During the 18th century, writing shifted from the Puritanism of Winthrop and Bradford to Enlightenment ideas of reason. The belief that human and natural occurrences were messages from God no longer fit with the new human-centered world. Many intellectuals believed that the human mind could comprehend the universe through the laws of physics as described by Isaac Newton. One of these was Cotton Mather. The first book published in North America that promoted Newton and natural theology was Mather's The Christian Philosopher (1721). The enormous scientific, economic, social, and philosophical, changes of the 18th century, called the Enlightenment , impacted the authority of clergyman and scripture, making way for democratic principles. The increase in population helped account for the greater diversity of opinion in religious and political life as seen in the literature of this time. In 1670, the population of the colonies numbered approximately 111,000. Thirty years later it was more than 250,000. By 1760, it reached 1,600,000.  The growth of communities and therefore social life led people to become more interested in the progress of individuals and their shared experience in the colonies. These new ideas can be seen in the popularity of Benjamin Franklin 's Autobiography .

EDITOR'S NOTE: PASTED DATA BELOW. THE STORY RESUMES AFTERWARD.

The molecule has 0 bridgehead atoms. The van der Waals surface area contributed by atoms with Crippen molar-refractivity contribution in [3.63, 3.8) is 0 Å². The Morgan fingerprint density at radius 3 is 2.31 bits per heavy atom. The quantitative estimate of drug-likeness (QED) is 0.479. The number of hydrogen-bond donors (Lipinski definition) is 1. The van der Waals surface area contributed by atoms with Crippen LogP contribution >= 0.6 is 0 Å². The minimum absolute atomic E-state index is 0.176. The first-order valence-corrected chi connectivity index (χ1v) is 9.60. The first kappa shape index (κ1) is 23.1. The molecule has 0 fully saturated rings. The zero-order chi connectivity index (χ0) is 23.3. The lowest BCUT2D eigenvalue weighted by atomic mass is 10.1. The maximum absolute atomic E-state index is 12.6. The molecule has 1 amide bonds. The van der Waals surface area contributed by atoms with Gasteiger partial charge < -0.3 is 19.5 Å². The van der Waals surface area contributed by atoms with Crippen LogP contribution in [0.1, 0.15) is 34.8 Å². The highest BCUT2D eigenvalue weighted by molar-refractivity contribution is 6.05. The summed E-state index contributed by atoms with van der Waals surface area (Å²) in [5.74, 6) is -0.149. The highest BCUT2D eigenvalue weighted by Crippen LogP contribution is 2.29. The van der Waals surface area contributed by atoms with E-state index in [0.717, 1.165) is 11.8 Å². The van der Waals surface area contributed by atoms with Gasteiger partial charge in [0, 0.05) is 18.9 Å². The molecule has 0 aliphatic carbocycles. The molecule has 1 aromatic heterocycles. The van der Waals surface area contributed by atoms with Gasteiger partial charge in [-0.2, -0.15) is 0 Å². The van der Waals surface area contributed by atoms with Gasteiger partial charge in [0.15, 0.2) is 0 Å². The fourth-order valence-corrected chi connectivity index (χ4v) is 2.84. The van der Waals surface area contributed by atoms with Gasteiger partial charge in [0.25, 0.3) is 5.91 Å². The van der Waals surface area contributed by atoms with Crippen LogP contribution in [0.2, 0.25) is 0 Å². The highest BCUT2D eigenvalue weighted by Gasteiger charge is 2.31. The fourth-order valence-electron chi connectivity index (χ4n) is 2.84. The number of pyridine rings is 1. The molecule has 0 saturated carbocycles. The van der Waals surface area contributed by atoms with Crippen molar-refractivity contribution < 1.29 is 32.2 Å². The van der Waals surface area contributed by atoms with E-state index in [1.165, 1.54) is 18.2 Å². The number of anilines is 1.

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After World War II, Latin America enjoyed increasing economic prosperity, and a new-found confidence also gave rise to a literary boom . From 1960 to 1967, some of the major seminal works of the boom were published and before long became widely noticed, admired, and commented on beyond Latin America itself. Many of these novels and collections of short stories were somewhat rebellious from the general point of view of Latin America culture. Authors crossed traditional boundaries, experimented with language, and often mixed different styles of writing in their works.
If we except those indentured servants and apprentices who came to America merely because others brought them, we shall find not only that the first colonists were born in an age distinguished for its initiative, but also that they came because they possessed this characteristic in a greater degree than those who remained behind. It was easier for the majority to stay with their friends; hence England was not depopulated. The few came, those who had sufficient initiative to cross three thousand miles of unknown sea, who had the power to dream dreams of a new commonwealth, and the will to embody those dreams in action.